Marilyn Minter, RESIST FLAG, 2017

Legendary feminist Marilyn Minter’s photographs and paintings examining contemporary notions of beauty have been described as “shiny and grotesque, glittering and filthy.” Using techniques drawn from Pop art, Photorealism, and commercial graphics, Minter creates images, with high-fashion aesthetics, often obscured through mist-covered glass. As the first flag raised in Creative Time’s Pledges of Allegiance serialized commission, Minter’s RESIST FLAG expresses a clear message.

Pedro Reyes, Hands On With a Vision, 2017

Hands On With a Vision is inspired by the hamsa (literally, “five” in Arabic), and displays an open hand over an orb signaling our mission to protect the planet. The flag serves as a symbol of Pedro Reyes’ on-going project People’s United Nations (pUN), a series of experimental conferences where participants grapple with global issues using conflict resolution and group dynamics methodologies.

Trevor Paglen, Weeping Angel, 2017

Signaling his critique of mass surveillance and data collection, Trevor Paglen’s Weeping Angel, references a CIA hacking tool reportedly designed to spy on citizens through internet-connected TVs retooled to be in a fake “off” mode while covertly sending data. The image of the angel also may reference sci-fi villains from the Dr. Who series or a term from quantum physics describing entities that cease to exist if one attempts to observe them.

Rirkrit Tiravanija, Untitled 2017 (fear eats the soul) (white flag), 2017

The message of Rirkrit Tiravanija’s flag is a reference to German filmmaker Rainer Werner Fassbinder’s 1974 film Ali: Fear Eats the Soul (the English translation of ‘Angst essen Seele auf’) set in post-war Germany. The film’s two lead characters, a German cleaner and a Moroccan mechanic, commence in an unlikely relationship that brings out their own deepest fears as much as the xenophobia and racism of their surroundings.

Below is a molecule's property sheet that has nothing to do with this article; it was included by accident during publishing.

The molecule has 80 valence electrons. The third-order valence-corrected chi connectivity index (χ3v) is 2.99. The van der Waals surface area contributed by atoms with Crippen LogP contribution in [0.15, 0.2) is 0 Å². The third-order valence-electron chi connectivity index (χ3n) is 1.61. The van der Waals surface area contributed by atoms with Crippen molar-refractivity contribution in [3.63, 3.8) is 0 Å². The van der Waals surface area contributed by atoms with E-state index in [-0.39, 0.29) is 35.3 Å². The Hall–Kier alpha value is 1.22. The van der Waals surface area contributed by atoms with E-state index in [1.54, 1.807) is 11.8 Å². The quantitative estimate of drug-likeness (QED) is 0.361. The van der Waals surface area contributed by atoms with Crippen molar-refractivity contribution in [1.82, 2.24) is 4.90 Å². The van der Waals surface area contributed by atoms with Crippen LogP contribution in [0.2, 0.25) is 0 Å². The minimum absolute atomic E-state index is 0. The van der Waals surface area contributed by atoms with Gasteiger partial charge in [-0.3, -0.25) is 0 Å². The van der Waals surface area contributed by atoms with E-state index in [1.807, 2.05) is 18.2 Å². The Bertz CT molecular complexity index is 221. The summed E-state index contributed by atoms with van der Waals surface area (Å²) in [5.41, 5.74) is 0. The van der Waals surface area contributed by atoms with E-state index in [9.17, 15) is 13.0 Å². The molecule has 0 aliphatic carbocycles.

Nari Ward, Breathing Flag, 2017

Ward’s Breathing Flag references Marcus Garvey’s Universal Negro improvement Association (UNIA) flag and an African prayer symbol known as a Congolese Cosmogram, representing the cycles of life and death. Ward explains, "several of these hole patterns are drilled into the floorboards of one of the oldest African-American churches in the United States in Savannah, Georgia. It is believed that the drilled pattern functioned as breathing holes for runaway slaves who, hiding under the floor, awaited safe transport north." He continues, “the union of that moment and of Garvey's black nationalist flag acknowledge the resilience of the human spirit to survive even as we continue the need to remind America that Black Lives Matter.”

Jeremy Deller, Don’t Worry Be Angry, 2017

Don’t Worry Be Angry reflects the roots of much of famed British artist Deller's political art work, focusing on society - its people, icons, myths, folklore and its cultural history. Deller weaves together high and low, popular and rarefied, to create unique and thought provoking work. The flag’s expression, ‘Don’t Worry, Be Angry’ is a play on the words of Indian mystic and sage Meher Baba “Don’t worry, be happy” which was popularized in a hit single by Bobby McFerrin in the late 1980’s. The inclusion of the smiley face icons makes this flag look positive, humorous and familiar, while simultaneously encouraging us to stay engaged.

LaToya Ruby Frazier, FLINT, 1,462 Days and counting man-made water crisis, 2017